In the Carmel she taught the novices her "little" way, a hidden path of obedience, and small sacrifices made with patience, great things, not big things, done for God. She fell ill, praying for priests and their mission, and missionaries of the world. Perhaps it was these prayers that eventually carried her mission of love around the world in a way she could never imagine. Therese died in the Carmel at the age of twenty-four on September 30, 1897.
God gives gifts to His chosen ones or those who seek Him or their personal Jesus, or light of love. His answers to prayer are not set within the boundaries of earthly time and Therese's life is proof of it. Can you wait for the promise of what is yours, as Therese is now showering her roses from heaven to those who seek her intercession?
Saint Therese, if you ask her, will take an interest in your life. Not only to intercede for you to God, to one day go to heaven, but she is concerned about your earthly problems as well. The saints walked this earth, struggling with human concerns such as sickness, misunderstanding, alienation, and the daily struggles of getting along with others at the office or while shopping at the market, and the sometimes delicate nature of family problems.
Yes, they lived life just as you and I try to live it, this is why it is such a popular practice to pray for their intercession. Sometimes in life we get angry at God, losing the focus of our spirituality. It is easier to relate using the example of those who once walked by His side. The saints were priviledged to do so in the manner in which He came to them, and through their examples show us how to walk beside Him as well.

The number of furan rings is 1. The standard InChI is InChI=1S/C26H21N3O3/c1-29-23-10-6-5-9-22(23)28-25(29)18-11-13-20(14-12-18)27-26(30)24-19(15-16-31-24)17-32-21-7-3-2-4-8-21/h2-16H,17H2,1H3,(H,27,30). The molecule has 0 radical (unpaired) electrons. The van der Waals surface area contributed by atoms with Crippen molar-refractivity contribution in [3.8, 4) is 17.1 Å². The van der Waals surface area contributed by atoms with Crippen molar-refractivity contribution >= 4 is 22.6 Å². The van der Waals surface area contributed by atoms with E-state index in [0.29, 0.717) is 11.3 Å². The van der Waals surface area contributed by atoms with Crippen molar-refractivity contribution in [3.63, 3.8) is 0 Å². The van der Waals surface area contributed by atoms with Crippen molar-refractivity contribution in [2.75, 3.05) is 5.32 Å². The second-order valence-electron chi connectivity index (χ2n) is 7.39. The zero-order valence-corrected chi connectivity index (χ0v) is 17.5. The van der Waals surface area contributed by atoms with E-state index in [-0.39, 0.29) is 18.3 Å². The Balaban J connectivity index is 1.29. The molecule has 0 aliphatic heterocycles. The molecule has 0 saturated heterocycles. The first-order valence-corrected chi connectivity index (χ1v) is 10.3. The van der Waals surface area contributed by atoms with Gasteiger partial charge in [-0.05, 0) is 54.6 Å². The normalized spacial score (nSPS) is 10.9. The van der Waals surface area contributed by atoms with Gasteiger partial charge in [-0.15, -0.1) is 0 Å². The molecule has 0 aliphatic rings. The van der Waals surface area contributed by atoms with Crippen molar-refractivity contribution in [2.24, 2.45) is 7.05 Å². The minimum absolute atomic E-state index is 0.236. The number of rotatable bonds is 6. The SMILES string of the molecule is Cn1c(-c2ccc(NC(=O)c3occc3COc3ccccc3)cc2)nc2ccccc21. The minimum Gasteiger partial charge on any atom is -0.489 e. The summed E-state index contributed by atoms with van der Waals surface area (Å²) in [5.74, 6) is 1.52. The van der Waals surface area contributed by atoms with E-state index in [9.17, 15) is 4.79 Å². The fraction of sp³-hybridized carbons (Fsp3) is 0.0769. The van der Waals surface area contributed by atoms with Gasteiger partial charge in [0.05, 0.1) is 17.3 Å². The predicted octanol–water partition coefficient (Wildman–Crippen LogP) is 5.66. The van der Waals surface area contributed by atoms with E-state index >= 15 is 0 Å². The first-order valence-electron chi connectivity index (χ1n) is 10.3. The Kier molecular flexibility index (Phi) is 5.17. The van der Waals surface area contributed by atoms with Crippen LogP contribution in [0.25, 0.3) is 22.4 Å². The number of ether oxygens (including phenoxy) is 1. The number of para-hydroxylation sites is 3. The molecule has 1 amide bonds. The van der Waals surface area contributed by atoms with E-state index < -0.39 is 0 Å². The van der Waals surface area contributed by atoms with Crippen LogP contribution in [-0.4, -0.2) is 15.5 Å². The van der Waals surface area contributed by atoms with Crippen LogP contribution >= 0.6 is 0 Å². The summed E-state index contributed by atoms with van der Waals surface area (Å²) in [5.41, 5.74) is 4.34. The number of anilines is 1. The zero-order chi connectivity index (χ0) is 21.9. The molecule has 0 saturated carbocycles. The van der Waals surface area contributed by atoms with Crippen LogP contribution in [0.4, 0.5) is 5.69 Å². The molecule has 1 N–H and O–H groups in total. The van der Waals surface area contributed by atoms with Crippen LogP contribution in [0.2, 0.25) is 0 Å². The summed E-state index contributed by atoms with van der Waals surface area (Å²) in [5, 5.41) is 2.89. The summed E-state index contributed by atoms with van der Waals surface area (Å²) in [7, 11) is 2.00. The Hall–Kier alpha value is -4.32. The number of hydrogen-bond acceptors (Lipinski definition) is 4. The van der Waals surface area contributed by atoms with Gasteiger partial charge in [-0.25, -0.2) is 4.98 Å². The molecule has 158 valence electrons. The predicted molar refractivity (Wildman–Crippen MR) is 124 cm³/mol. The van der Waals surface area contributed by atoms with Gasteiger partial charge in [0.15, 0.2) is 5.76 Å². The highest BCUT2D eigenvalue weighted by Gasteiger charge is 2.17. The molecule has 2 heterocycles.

Now, I'd like to end this little walk with Therese on a lighter note.
Remember I told you Therese never forgot what Our Lady did for her when she was a child, and sick? Well, Saint Therese likes to pass on favors as she did to a little girl named KATIE MARIE on another dark night in this present century...
You can find
out more about KATIE MARIE and ST. THERESE'S WEBSITE at
©Sheila M. Coyle, 2000
The following links and commentaries were also provided by Sheila
Little Flower Rosary - Simple directions for saying the chaplet to St. Therese, with links to Catholic sites and devotions.
St. Thérèse: Formative Relationships by Miriam Hogan - An account by Miriam Hogan of Therese's early family relationships and how with the help of God's grace, they were a formation for her spirituality. This page is part of the Carmel Nuns website from Eldridge, Iowa. The site has other links with good information on spiritual devotion.
The Love of St. Therese for Jesus - Father Augustine Mary, MFVA discusses Therese's sentiments, which are complementary to Our Lord's.
Other resources available on Saint Therese of Lisieux in the Resources for Catholic Educators Website: